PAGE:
Sing Sing Studios Will Sing On at Box Hill Institute

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Sing Sing Studios Will Sing On at Box Hill Institute

Take a snapshot of the top recording artists in Australia at any time over the last 30 years and it will likely resemble the recording alumni of Sing Sing. The Cremorne site on Gordon Street was founded in 1982 and was near synonymous with Australian rock history until 2016. Australian heroes such as Powderfinger, The Living End, The Avalanches, Killing Heidi, The Cat Empire, and Augie March all frequented the space over their recording careers. Nick Cave once famously invited an entire audience at Richmond’s Corner Hotel to visit the studio after the show, much to owner and managing director Kaj Dahlstrom’s surprise. International heavyweights are also no strangers to the iconic space, with The Mars Volta, The Killers, Cat Power and even American rap powerhouses Jay-Z and Kanye West among the alumni.


When the Cremorne studio was slated for redevelopment in 2016, Dahlstrom assumed it was a sign to wind down, moving to the far smaller B studio in South Yarra and placing the business for sale. Box Hill Institute Music Director Ben Wiesner and long time sound engineer of Sing Sing Matt Voigt offered to buy out the studio; however, the financial reality of refurbishing the old building crept in. Voigt and Wiesner decided expanding the Box Hill Institute provided an opportunity to build the grander Sing Sing East.


“[Wiesner and Voigt] were really interested in our K room and Neve room,” said Dahlstrom. “Our Neve room had a huge tracking area in it. They amalgamated both of them together, so they used part of the Neve room design and made that the recording area. They put three isolation booths down the back like we had in Cremorne, but bigger again. They built their own K room control room, which, again, was much larger.


“They floated all the floors too, so you can have a rowdy rock band in one room and put a baby to sleep in the next.”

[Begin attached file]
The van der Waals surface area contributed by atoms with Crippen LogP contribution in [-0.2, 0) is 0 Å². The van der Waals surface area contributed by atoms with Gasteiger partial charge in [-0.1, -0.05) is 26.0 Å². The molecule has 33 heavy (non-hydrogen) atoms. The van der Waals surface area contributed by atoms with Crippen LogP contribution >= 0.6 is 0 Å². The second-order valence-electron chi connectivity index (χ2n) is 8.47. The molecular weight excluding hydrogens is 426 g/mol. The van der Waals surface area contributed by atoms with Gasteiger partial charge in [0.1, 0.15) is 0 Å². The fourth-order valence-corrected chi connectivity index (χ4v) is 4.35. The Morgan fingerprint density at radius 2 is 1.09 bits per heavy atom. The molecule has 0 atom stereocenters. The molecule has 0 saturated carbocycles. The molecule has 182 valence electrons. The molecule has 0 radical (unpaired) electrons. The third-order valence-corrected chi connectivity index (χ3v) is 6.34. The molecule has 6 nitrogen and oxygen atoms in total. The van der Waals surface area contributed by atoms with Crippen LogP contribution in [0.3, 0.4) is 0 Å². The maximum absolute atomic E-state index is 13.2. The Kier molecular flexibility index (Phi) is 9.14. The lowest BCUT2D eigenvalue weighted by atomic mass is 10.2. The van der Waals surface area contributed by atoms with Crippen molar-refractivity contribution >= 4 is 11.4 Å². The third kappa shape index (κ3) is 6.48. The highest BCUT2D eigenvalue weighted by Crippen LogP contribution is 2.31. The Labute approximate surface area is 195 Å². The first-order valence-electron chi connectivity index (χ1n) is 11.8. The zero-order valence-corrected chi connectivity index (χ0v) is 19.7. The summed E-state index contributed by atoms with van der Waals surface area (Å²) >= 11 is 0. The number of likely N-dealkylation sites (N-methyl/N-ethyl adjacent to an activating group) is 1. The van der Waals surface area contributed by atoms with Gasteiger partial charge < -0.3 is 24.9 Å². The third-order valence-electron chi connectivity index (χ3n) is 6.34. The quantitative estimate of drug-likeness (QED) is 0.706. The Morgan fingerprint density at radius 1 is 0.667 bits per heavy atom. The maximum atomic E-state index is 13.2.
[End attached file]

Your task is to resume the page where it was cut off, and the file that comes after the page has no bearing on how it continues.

Dahlstrom proudly declares Sing Sing East has transformed Box Hill Institute into “the best school in the Southern Hemisphere to learn your trade” and it’s hard to disagree on gear alone. The colossal new studio boasts the characteristic Sing Sing mix of vintage analogue equipment and cutting edge digital set-ups bought from the Gordon Street studio. This includes its singular collection of top of the range outboard gear and the 72-channel SSL XL9000K console. Voigt said he had eyed off the gear at Sing Sing his entire career.


“Some of that original pool tech, the 1176N amplifiers… Putting sound through those pieces of gear just changes things.”


Sing Sing East also features a flexible 250-seat performance space, slated for orchestra and jazz use, fit with a brand new Hammond organ and Fender Rhodes piano. The facilitation of music education may have been the only way to see the Sing Sing name live on in this fashion, according to Dahlstrom, as big budget studios have closed all around them.


“It’s not a profitable business anymore,” he says. “It’s basically like a hobby that you can pay your way through. People think, ‘I’ll build a studio ‘cause they’re successful’, but the pie is only so big – it just gets smaller and divided up differently.”


Voigt added that although the studio’s financial tact had changed, its functionality as a premiere destination for top-tier recording artists hasn’t. “The business model is completely different, but the idea of having high standard facilities is now to attract high calibre artists that all of the students can have access to.”


The increasing array of options for home recording and online distribution models has meant the curatorial gatekeepers of the music industry that once propped up huge recording budgets have receded over the last two decades. Many artists merely use records as cyclical promotional tools, although Dahlstrom remains confident of the need for places like Sing Sing to exist.


“You can’t put a band like The Living End in someone’s house,” he says. “If you’re recording a serious record and you want to play live, you need to have separation between your amplifiers. There’s no comparison there.”


Since opening in June, Sing Sing East has already hosted one of its largest recording efforts ever with the Australian Girls Choir, while artist in residence projects from Xylouris White and superstar producer Victor Van Vugt will fill out the rest of the year. Much of the slated recording, however, remains too unconfirmed to print. Whether Kanye West and Jay-Z will waltz in again remains to be seen, although Dahlstrom thinks it might fray his nerves.


“It’s a lot of pressure. Most regular artists use plug-in synthesisers, but they [Jay-Z and Kanye] want all the original stuff. We have some, but they have this long list of equipment they want. Of course they only use one or two of them, but you have to have it all together there anyway.


“The bill is not a big issue for them; the bigger issue is if you say sorry, we can’t get that and they go, ‘What did you say? I didn’t hear that.’”


Voigt emphasises Sing Sing’s philosophy when describing its continued relevance.


“When I started working, studios had huge payrolls; receptionists, business managers, constant staffing through the day. [Sing Sing] did everything themselves – the dishes, cleaned the toilets.”


Dahlstrom, however, is characteristically modest. “I think we just roll with the punches.”


Sing Sing East is now open for bookings, situated at Nelson Road Campus, Box Hill. Visit for more.